Could free-piston range extenders broaden the electric-truck horizon?

A new kind of internal-combustion range extender for electric vehicles skips crankshafts and camshafts entirely, with packaging that could more easily coexist with battery packs.  The UK firm Libertine last month announced that it has been awarded 2.6 million British pounds (about $3.6 million) of Innovate UK funding to develop its free-piston engine generator concept.  […]

A new kind of internal-combustion range extender for electric vehicles skips crankshafts and camshafts entirely, with packaging that could more easily coexist with battery packs. 

The UK firm Libertine last month announced that it has been awarded 2.6 million British pounds (about $3.6 million) of Innovate UK funding to develop its free-piston engine generator concept. 

Libertine IntelliGen free-piston range extender

Libertine IntelliGen free-piston range extender

Libertine helps create modular engines that are “similar in size and shape to battery modules, and designed to be easily included into an electric-vehicle powertrain,” it says. 

The design doesn’t produce torque; instead it propels magnet-equipped shafts back and forth, generating electricity. 

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Libertine is currently working with the supplier Mahle, based in Germany, to integrate the system within a platform and validate the its real-world performance. With pre-chamber combustion tech from Mahle, the companies might together develop a multi-cylinder free-piston engine “optimised and calibrated to start and run cleanly on renewable alcohol fuels.”

“The impact of a pure electric powertrain on payload, productivity and up-front costs, combined with limited charging infrastructure and restricted new vehicle choice, are real challenges, said Sam Cockerill, the CEO of Libertine and the director of a major hauler. “The combination of a smaller battery and an efficient onboard generator using 100% renewable fuels has the potential to solve these pain points and drive significant uptake of net zero trucks before the end of the decade.”

Libertine concedes that the engine concept itself isn’t new. The company doesn’t itself make the engines, but it says that its control and manufacturing know-how—in software and problem-solving—could help realize the design’s potential for the first time at any significant volume in a range extender. It describes its engines as fully balanced, with low vibration.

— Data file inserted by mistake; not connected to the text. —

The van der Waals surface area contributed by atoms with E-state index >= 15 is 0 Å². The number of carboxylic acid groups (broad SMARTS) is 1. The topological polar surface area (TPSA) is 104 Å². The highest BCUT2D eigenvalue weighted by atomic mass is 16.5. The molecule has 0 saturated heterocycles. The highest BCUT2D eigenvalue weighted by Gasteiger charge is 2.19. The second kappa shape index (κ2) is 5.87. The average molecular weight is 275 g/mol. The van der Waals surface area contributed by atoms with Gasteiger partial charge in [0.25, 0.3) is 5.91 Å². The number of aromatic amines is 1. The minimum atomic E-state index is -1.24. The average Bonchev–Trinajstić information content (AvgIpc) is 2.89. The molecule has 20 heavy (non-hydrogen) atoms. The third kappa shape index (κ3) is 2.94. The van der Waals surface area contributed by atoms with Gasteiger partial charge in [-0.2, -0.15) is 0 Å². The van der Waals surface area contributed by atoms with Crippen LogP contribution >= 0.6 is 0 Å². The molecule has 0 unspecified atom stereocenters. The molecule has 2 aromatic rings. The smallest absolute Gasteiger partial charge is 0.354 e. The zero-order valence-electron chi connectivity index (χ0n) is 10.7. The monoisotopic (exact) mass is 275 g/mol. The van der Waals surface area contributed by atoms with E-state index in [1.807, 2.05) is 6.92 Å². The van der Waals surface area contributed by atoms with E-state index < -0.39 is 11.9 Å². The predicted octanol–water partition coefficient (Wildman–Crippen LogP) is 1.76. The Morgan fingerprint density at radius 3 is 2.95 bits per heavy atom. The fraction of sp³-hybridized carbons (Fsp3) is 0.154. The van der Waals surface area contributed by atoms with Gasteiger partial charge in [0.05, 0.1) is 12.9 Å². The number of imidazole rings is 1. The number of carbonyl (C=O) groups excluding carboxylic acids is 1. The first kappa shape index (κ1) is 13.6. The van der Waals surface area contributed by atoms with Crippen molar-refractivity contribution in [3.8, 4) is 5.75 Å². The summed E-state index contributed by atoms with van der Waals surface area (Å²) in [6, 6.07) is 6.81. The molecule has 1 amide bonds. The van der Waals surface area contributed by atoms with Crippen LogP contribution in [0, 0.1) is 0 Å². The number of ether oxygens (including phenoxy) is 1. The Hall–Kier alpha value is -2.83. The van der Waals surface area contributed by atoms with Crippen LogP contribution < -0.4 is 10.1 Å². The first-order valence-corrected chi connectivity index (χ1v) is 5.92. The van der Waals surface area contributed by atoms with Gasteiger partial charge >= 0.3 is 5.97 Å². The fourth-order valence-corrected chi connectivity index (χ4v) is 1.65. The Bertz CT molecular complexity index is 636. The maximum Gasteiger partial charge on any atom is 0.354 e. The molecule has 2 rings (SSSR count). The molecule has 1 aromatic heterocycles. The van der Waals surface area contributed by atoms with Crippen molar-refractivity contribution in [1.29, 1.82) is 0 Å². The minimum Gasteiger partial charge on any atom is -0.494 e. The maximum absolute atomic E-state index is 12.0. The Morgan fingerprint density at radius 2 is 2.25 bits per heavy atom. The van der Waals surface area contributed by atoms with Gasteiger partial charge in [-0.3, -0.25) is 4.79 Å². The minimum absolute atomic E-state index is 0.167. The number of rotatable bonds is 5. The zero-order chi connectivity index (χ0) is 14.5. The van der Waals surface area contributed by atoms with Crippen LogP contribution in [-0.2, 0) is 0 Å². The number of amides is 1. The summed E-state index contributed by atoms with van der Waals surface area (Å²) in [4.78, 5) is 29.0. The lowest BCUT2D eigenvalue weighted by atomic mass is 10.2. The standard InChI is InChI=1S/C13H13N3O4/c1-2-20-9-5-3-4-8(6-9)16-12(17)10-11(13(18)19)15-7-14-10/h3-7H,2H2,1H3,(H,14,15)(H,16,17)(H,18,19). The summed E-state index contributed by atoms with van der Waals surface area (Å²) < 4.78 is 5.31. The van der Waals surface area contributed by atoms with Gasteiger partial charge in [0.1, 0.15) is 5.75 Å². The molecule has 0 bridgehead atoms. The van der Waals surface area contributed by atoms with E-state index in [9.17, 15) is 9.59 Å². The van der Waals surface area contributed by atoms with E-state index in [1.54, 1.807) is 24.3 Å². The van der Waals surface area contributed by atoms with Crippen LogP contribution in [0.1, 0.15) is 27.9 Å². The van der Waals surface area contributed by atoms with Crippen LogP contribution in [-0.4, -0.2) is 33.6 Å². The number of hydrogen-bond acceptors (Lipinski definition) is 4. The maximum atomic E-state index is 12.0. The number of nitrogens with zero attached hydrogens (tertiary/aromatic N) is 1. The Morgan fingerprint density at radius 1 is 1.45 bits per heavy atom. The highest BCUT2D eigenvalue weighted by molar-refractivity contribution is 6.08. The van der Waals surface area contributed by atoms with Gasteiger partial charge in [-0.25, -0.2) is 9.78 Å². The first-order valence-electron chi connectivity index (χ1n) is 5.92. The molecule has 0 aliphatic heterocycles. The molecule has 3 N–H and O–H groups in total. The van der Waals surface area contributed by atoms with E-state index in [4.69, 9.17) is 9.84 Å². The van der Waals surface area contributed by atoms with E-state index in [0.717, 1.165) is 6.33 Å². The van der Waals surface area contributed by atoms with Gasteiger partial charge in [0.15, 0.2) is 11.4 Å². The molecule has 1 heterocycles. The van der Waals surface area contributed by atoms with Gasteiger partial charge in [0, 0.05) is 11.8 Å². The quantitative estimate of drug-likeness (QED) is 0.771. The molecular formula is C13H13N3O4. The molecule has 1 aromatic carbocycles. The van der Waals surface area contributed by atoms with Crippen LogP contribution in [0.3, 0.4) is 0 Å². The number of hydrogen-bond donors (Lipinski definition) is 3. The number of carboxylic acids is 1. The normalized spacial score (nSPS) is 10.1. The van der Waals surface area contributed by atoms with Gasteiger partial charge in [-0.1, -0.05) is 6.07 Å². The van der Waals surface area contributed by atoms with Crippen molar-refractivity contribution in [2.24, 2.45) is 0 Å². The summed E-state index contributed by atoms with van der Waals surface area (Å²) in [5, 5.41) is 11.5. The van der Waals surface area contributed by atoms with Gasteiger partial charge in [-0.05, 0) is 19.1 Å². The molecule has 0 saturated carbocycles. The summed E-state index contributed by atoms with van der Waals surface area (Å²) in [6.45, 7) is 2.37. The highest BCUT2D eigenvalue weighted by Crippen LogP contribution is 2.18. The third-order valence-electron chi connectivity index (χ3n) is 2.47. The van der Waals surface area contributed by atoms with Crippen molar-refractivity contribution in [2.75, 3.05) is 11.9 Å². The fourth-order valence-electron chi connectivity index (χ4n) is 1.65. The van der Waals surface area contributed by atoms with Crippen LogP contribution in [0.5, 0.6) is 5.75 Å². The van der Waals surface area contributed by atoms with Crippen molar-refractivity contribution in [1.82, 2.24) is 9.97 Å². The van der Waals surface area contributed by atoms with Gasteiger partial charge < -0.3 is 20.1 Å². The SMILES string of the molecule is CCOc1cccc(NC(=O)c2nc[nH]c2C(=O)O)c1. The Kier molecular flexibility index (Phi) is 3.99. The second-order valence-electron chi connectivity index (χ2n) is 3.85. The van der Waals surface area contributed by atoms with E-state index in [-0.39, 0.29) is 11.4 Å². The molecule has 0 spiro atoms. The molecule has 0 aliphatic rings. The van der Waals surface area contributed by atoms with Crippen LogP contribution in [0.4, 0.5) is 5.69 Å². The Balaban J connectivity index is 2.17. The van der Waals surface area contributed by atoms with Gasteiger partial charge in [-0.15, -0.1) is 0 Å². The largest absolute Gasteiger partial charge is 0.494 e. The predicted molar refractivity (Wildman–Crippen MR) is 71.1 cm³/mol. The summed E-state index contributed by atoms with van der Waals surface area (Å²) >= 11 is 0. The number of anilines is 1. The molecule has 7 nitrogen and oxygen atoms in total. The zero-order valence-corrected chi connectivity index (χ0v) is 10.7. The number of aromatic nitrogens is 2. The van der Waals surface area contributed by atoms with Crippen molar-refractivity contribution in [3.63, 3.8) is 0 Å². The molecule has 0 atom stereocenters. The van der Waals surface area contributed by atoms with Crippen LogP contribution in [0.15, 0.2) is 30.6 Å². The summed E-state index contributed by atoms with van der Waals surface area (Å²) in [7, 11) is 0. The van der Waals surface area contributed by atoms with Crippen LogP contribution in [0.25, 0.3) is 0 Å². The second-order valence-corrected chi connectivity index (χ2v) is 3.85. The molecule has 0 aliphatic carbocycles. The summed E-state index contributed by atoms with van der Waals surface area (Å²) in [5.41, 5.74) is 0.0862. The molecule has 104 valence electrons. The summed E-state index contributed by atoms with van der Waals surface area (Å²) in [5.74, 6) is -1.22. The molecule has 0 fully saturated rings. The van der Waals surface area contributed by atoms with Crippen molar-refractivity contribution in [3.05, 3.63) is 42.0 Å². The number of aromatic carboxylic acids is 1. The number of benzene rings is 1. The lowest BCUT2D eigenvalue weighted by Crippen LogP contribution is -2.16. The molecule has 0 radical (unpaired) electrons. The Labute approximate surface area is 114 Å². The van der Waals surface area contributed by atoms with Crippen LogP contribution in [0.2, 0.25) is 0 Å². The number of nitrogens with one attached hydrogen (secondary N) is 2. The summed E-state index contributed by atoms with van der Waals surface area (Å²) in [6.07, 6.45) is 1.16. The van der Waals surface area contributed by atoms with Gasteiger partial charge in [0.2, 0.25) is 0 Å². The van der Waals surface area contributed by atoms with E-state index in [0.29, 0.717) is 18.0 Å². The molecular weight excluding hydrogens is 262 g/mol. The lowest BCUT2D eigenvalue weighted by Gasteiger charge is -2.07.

Libertine IntelliGen free-piston engine

Libertine IntelliGen free-piston engine

There might be a lot of flexibility in the level of power production from such an engine, and it has said that the approach would give vehicle buyers a choice that best suits their needs. 

According to a 2018 paper in the International Journal of Engine Research, two-cycle free-piston engines could combine low-temperature combustion and the high thermal efficiency of diesel engines, with low soot and low NOx emissions—a combination that could fit right in as a cleaner choice than other range extenders.

Libertine isn’t the only one working on free-piston tech either. A team at Durham Energy Institute has been working on the tech for many years (see video below), and says that the design promises to be more efficient, cheaper to manufacture, lighter and more compact, and easier to maintain.

Durham Energy Institute free-piston advantages

Durham Energy Institute free-piston advantages

That speaks directly to the dilemma that some fleet buyers face in electrifying some kinds of commercial trucks: Do you build into them all the batteries they’ll need once or twice a year—like when the big snowstorm hits, or when there’s a delivery outside the normal area? Or do you imbue them with just enough for every other day of the year, with a backup plan for those couple days?

It’s still too early to tell whether Libertine’s idea is the future of range extenders for EVs. But if it can keep costs low, it could be a game-changer for making fully electric viable for larger trucks with big energy needs.

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